Financial Feminism: Credit Unions in the Women’s Movement of the 1970s

Joshua Clark Davis

In this paper, I will investigate second-wave feminists in the 1970s who sought to create non-profit, financial institutions as a means to counter the deeply unequal access to credit offered by male-controlled, discriminatory lending institutions.  Even after the Equal Credit Opportunity Act of 1974 banned discriminatory lending, feminists established credit unions for their fellow activists as part of a larger drive by the women’s moment for alternative institutions in the realms of business, education, and medicine.

In 1973, Joanne Parrent and Valerie Angers established the Federal Feminist Credit Union in Detroit, envisioning it as a financial version of the feminist women’s health clinics of the era. In order to join the FFCU, every account holder had to be dues-paying member of one of eight feminist organizations, such as N.O.W. or the National Black Feminist Organization.  The FFCU, its supporters argued, could provide feminists the financial foundation they needed for collective economic liberation from men.  Like other feminist businesses--including bookstores, printing presses, and craft stores--the FFCU also offered women the chance to find community in a predominantly female space.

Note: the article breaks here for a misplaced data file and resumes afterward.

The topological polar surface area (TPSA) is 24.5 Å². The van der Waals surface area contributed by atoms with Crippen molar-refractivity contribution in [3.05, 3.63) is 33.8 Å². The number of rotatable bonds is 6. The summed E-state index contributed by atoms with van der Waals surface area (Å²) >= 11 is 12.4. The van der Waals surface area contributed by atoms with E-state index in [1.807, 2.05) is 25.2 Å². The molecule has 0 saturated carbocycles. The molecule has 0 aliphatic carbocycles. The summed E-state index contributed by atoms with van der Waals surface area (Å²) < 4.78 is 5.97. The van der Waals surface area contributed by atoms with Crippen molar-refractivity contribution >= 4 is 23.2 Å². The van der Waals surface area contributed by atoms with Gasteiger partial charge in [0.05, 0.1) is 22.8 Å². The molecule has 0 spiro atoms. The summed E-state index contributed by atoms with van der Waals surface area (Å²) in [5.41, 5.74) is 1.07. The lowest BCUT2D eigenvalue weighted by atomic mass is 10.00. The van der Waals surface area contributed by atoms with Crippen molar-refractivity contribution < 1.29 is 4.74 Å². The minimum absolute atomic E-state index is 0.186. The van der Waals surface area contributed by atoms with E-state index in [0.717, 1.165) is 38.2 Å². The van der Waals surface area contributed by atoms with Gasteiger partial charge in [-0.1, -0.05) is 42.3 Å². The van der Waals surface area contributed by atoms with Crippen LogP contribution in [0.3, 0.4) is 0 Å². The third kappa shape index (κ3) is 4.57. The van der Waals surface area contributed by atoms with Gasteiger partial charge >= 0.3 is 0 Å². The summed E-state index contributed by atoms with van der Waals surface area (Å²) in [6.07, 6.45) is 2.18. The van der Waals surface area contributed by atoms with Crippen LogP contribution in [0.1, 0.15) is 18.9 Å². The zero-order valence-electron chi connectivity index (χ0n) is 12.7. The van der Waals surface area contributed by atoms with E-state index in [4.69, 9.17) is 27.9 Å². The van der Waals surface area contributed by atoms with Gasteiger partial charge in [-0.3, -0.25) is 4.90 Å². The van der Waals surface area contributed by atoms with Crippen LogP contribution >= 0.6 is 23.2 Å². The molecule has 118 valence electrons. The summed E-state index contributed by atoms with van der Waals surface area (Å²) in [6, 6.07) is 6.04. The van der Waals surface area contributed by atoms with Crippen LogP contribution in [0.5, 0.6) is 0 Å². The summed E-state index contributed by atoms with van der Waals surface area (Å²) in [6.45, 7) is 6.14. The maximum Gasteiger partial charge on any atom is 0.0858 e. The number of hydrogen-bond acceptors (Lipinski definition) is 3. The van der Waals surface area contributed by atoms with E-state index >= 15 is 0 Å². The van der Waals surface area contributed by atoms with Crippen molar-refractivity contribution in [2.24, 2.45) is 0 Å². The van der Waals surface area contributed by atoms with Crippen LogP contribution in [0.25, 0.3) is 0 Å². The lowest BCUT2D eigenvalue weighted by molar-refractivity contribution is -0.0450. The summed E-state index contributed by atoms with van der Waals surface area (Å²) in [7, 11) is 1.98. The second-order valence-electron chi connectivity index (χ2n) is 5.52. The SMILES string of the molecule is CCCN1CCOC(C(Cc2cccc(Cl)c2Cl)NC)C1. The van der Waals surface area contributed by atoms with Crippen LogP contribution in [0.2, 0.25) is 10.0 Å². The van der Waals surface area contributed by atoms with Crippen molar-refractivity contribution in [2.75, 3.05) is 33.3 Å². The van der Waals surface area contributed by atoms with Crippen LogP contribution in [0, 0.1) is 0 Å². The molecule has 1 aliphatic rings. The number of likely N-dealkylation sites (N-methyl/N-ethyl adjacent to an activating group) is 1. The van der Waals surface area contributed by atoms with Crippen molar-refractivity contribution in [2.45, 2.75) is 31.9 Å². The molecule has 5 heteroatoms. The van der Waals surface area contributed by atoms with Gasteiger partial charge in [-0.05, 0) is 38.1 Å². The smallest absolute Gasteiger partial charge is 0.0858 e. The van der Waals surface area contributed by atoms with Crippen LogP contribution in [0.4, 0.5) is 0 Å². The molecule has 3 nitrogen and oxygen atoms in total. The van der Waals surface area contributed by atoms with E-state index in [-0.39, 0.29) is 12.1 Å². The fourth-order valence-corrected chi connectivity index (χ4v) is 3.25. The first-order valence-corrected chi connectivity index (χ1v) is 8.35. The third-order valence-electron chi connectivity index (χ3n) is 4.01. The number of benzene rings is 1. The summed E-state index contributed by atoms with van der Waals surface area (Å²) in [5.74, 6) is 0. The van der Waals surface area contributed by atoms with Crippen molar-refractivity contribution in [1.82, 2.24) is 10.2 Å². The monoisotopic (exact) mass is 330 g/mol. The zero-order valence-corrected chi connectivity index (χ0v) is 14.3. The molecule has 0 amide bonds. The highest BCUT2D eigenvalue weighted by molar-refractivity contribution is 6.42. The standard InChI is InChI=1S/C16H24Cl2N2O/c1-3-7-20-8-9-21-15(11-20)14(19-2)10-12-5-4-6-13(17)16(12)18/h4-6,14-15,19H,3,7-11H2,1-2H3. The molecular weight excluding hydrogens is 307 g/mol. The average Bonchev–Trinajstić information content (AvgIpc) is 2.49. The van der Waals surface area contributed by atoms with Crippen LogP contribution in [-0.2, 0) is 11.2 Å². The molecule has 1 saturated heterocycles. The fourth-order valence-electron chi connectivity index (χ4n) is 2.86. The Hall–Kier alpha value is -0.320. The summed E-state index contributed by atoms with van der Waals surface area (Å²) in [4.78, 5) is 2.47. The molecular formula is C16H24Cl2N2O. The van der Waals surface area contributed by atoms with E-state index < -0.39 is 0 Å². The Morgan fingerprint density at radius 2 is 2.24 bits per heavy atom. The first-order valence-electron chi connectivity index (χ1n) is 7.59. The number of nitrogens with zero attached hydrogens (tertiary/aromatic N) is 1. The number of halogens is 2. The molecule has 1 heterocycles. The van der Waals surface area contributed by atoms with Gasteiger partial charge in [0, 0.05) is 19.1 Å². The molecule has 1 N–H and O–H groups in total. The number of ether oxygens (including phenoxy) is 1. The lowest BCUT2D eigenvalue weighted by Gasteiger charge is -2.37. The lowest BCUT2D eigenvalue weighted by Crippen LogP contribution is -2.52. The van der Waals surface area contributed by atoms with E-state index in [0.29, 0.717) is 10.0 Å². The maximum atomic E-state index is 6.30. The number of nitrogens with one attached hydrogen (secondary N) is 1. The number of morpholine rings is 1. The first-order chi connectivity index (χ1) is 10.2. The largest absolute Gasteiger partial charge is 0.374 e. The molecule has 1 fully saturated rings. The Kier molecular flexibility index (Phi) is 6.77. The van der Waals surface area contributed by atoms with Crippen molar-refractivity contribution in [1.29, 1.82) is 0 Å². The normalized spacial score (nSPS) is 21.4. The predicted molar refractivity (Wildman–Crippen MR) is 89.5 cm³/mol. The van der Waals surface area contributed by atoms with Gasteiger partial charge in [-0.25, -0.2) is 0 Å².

With this paper I hope to make a significant effort to counter the persistent myth that social movements of the ‘60s and ‘70s were anti-business and anti-capitalist. In short, the American left invested much more energy in trying to create a new, alternative capitalism than in defeating capitalism in the 1960s and ‘70s.